Should You Buy A Unit As Your First Investment Property

Hello. My name’s Ben Everingham, and I’m the Director here at Pumped on Property. Today we’re going to talk about, should you buy a unit as your first investment property? My name’s Ben Everingham, and I actually did buy my first investment property in Sydney about seven years ago now. That first investment property was a unit. Like most people that grew up in my area, it was literally about five kilometres from my home and where I grew up. I bought that investment property with my two best friends from school, so I’m definitely a prime candidate towards this belief that units can perform extremely well.

Units can be a lot of fun, and I have absolutely no problem with investors looking to buy a unit as their first investment property. Today’s video is really going to explain some of the positives and some of the negatives associated with buying a unit that I’ve learned as I’ve become a little bit more sophisticated as an investor and as a buyer’s agent, and helped our clients move into different marketplaces and begun to understand the data and the performance of certain types of properties. For example, brand new versus houses, versus townhouses, versus units in different markets around Australia.

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Let’s start off, as always, with the positives. One of the major reasons I bought my first unit as my first investment property was, one, there was a first-time home owner’s grant available, which made it very easy for me to access that property. Secondly, it was a lot more affordable than houses in the area at the same time. I think we picked up that first unit for 360-odd thousand dollars. Again, as you can see, divided by three people, when you’re talking about coming up with a deposit, it was relatively easy to do. As easy it is to do when you haven’t really learned how to save, I suppose, and it does take time to get that first one, but they’re super, super affordable.

In most marketplaces units are on average anywhere between 50% and 70% of the value of houses, so for somebody that’s got their heart set on getting into the marketplace it can mean you can sometimes get in a lot sooner, so that affordability’s a huge thing. They’re also super easy to add value to. Basically, we bought down a really, really run down unit that was in a nice complex with a couple of pools, and spas, and all that stuff, but the actual unit hadn’t been touched since it was originally built 30 years before. We got stuck in. One of my mates was a builder and renovated that property up after about a two week period and added a huge amount of value to it because it was the first time that it had been touched.

Just simple things like ripping up the carpet, replacing it with some nice flood boards, repainting, redoing the bathroom, adding cupboards to the bedrooms, replacing the light fittings with some more nice stuff, just tidying up the balcony to make it look and pop a little bit more and to make it a little bit more of a usable space. There’s so much potential in units to manufacture value by just buying something that’s a little bit dated and fixing it up. Because they are small, they generally are fairly affordable to renovate as well. I think we ended up spending $15,000 total for that renovation and did absolutely everything in the unit except for the kitchen.

Another great thing about units is that the rental yield’s generally higher than houses, which is fantastic for first-time investors because I don’t know many people in the marketplace that really want to be pulling money out of their pocket week in, week out. With a unit, especially if you’re young and you’ve got ambitions to buy a property and then jump overseas and do some travelling, or buy a property and then start your career, who wants to be paying hundreds of dollars a week on a negatively geared property? Units on average have a better rental return than houses. Again, it’s probably because of that cost base is lower, but the actual property space is still meaningful.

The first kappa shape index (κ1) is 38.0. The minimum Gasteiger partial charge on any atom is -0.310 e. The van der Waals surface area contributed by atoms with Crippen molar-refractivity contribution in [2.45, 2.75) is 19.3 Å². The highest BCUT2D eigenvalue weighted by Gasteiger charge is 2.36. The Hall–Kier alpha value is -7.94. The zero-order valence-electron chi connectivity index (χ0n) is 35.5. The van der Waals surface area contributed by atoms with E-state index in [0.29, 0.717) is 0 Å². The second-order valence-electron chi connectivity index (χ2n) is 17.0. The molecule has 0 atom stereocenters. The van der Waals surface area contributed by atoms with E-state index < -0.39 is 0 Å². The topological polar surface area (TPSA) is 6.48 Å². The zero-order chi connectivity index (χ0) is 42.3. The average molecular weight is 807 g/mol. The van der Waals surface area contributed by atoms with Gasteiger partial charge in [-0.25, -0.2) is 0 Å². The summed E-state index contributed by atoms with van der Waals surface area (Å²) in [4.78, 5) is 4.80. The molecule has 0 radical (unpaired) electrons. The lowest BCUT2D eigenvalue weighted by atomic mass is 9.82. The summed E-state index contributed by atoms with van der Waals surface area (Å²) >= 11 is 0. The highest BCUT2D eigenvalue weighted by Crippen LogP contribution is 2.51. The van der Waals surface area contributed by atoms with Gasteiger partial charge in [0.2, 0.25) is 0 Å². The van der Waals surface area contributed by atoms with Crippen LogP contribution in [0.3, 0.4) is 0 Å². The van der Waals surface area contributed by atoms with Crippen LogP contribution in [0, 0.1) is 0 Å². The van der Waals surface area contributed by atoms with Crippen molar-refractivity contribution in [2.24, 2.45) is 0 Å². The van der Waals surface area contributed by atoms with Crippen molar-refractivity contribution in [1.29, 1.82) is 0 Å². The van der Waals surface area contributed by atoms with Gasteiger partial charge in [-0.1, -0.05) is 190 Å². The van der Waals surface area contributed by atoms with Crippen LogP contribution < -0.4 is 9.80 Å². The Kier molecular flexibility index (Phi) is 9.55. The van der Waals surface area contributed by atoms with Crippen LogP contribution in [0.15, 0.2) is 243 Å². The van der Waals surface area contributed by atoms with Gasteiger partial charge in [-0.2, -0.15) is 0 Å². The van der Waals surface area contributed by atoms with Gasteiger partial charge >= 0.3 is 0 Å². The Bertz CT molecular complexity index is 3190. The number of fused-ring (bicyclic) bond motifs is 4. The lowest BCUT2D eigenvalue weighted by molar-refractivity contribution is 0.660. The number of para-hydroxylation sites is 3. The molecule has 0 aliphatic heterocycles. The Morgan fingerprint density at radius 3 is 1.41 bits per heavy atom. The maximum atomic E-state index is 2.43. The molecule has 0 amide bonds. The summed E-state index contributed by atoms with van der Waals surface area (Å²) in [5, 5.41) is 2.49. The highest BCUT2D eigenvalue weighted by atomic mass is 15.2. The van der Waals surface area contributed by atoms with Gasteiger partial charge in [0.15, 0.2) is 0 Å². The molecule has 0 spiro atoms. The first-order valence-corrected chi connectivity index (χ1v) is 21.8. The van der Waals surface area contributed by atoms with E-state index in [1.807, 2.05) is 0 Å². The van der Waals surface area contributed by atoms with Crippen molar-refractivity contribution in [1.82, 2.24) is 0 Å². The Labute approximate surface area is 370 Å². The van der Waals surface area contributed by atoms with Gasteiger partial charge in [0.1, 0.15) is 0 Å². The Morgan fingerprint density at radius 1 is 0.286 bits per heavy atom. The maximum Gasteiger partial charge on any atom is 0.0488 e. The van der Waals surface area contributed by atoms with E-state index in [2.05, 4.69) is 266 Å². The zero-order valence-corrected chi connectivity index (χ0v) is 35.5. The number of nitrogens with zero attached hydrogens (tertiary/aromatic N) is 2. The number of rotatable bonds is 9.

I can see units in many of Australia’s marketplaces where investors are getting between four and a half and six and a half percent return as a gross rent return on those units, which means after tax and depreciation in the benefits of holding the property they can definitely pay for themselves, which is fantastic. They’re always super, super easy to maintain. That is one of the things that I was attracted to when I bought it. There’s no garden maintenance. The body corporate completely looks after the outside of the house. Also, you pay the body corporate and your insurance is covered, so it eliminated a huge amount of the unknowns and costs associated with holding that first property for me as an amateur investor. I think that easy maintenance and low maintenance is sort of buy, renovate, and just set and forget is a really, really powerful strategy for first timers so that they can get on with their life or get on with saving and moving forward in the direction of that second property.

There’s also some negatives associated with buying units. I’ve personally felt the pain of most of these things myself. The first thing is in some areas they can really underperform, so the thing about units and great markets is that developers will bring on product until people stop buying them. That can often mean you’ve seen it before in areas like Darwin, in the Gold Coast, in parts of North Queensland currently, in parts of Sydney, definitely parts of Brisbane, definitely parts of Melbourne this oversupply of units.

The difference between a stable environment where there’s the right number of properties for the right number of renters and the over supplies just one unit building really, and all of that product rushing onto the market at the same time. You’ve got to be really careful because they can often underperform when looked at in comparison to houses. One of the reasons I lean towards houses now personally is because there’s that land value component, which is where long-term in certain suburbs lies.

There’s also negatives associated with buying units, and the first one that I’m going to talk about is in some areas units can underperform. The reason they underperform is slightly unknown to me, but for some reason people in Australia continue to value houses over units. I think it’s got a lot to do with probably the component and the scarcity component. A huge amount of what you buy with the unit is the building or the asset value, which depreciates on a sliding scale over time where the land is the thing that actually increases in value and helps you create capital gains.